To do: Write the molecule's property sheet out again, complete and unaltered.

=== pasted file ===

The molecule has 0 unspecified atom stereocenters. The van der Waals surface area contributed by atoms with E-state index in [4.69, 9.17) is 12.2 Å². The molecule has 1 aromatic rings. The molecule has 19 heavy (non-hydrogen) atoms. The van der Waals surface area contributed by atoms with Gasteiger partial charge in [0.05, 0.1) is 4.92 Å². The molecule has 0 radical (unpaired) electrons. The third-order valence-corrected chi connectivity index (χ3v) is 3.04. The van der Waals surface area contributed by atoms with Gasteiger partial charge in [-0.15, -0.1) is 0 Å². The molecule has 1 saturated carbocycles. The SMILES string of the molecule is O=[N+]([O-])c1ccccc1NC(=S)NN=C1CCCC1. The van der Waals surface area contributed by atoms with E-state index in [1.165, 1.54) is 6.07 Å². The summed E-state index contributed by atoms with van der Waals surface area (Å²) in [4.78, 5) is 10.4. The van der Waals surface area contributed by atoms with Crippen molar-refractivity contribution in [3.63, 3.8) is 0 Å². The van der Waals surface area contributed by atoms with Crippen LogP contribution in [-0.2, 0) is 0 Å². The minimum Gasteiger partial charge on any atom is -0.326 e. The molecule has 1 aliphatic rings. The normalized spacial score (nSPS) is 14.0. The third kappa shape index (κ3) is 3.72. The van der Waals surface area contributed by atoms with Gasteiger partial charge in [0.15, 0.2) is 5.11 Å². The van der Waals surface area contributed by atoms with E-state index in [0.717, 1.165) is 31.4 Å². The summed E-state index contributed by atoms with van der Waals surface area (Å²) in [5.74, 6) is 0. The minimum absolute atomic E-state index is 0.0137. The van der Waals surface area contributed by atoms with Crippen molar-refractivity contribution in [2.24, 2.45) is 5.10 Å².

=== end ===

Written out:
The molecule has 0 unspecified atom stereocenters. The van der Waals surface area contributed by atoms with E-state index in [4.69, 9.17) is 12.2 Å². The molecule has 1 aromatic rings. The molecule has 19 heavy (non-hydrogen) atoms. The van der Waals surface area contributed by atoms with Gasteiger partial charge in [0.05, 0.1) is 4.92 Å². The molecule has 0 radical (unpaired) electrons. The third-order valence-corrected chi connectivity index (χ3v) is 3.04. The van der Waals surface area contributed by atoms with Gasteiger partial charge in [-0.15, -0.1) is 0 Å². The molecule has 1 saturated carbocycles. The SMILES string of the molecule is O=[N+]([O-])c1ccccc1NC(=S)NN=C1CCCC1. The van der Waals surface area contributed by atoms with E-state index in [1.165, 1.54) is 6.07 Å². The summed E-state index contributed by atoms with van der Waals surface area (Å²) in [4.78, 5) is 10.4. The van der Waals surface area contributed by atoms with Crippen molar-refractivity contribution in [3.63, 3.8) is 0 Å². The van der Waals surface area contributed by atoms with Crippen LogP contribution in [-0.2, 0) is 0 Å². The minimum Gasteiger partial charge on any atom is -0.326 e. The molecule has 1 aliphatic rings. The normalized spacial score (nSPS) is 14.0. The third kappa shape index (κ3) is 3.72. The van der Waals surface area contributed by atoms with Gasteiger partial charge in [0.15, 0.2) is 5.11 Å². The van der Waals surface area contributed by atoms with E-state index in [0.717, 1.165) is 31.4 Å². The summed E-state index contributed by atoms with van der Waals surface area (Å²) in [5.74, 6) is 0. The minimum absolute atomic E-state index is 0.0137. The van der Waals surface area contributed by atoms with Crippen molar-refractivity contribution in [2.24, 2.45) is 5.10 Å².